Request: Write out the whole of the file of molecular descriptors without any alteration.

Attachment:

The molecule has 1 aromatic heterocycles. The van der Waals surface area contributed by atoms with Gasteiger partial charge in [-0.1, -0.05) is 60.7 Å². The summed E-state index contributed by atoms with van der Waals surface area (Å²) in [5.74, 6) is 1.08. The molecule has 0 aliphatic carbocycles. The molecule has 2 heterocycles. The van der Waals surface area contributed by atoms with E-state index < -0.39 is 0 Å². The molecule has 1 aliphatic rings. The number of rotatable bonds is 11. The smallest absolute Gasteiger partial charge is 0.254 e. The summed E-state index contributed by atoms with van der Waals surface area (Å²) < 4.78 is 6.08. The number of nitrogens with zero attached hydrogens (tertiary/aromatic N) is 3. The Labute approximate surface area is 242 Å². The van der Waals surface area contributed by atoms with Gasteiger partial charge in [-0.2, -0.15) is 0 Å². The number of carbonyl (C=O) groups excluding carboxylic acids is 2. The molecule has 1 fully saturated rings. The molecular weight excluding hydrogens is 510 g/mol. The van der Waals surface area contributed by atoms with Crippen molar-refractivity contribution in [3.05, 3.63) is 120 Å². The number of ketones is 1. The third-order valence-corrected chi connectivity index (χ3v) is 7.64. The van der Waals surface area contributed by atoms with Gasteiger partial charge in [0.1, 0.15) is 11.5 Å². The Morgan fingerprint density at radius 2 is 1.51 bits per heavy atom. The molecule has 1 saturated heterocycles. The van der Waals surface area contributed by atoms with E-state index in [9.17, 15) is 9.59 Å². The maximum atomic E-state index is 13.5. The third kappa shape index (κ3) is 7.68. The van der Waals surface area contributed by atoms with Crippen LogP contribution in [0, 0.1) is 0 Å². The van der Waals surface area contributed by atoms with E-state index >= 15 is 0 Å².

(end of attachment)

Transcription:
The molecule has 1 aromatic heterocycles. The van der Waals surface area contributed by atoms with Gasteiger partial charge in [-0.1, -0.05) is 60.7 Å². The summed E-state index contributed by atoms with van der Waals surface area (Å²) in [5.74, 6) is 1.08. The molecule has 0 aliphatic carbocycles. The molecule has 2 heterocycles. The van der Waals surface area contributed by atoms with E-state index < -0.39 is 0 Å². The molecule has 1 aliphatic rings. The number of rotatable bonds is 11. The smallest absolute Gasteiger partial charge is 0.254 e. The summed E-state index contributed by atoms with van der Waals surface area (Å²) < 4.78 is 6.08. The number of nitrogens with zero attached hydrogens (tertiary/aromatic N) is 3. The Labute approximate surface area is 242 Å². The van der Waals surface area contributed by atoms with Gasteiger partial charge in [-0.2, -0.15) is 0 Å². The number of carbonyl (C=O) groups excluding carboxylic acids is 2. The molecule has 1 fully saturated rings. The molecular weight excluding hydrogens is 510 g/mol. The van der Waals surface area contributed by atoms with Crippen molar-refractivity contribution in [3.05, 3.63) is 120 Å². The number of ketones is 1. The third-order valence-corrected chi connectivity index (χ3v) is 7.64. The van der Waals surface area contributed by atoms with Gasteiger partial charge in [0.1, 0.15) is 11.5 Å². The Morgan fingerprint density at radius 2 is 1.51 bits per heavy atom. The molecule has 1 saturated heterocycles. The van der Waals surface area contributed by atoms with E-state index in [9.17, 15) is 9.59 Å². The maximum atomic E-state index is 13.5. The third kappa shape index (κ3) is 7.68. The van der Waals surface area contributed by atoms with Crippen LogP contribution in [0, 0.1) is 0 Å². The van der Waals surface area contributed by atoms with E-state index >= 15 is 0 Å².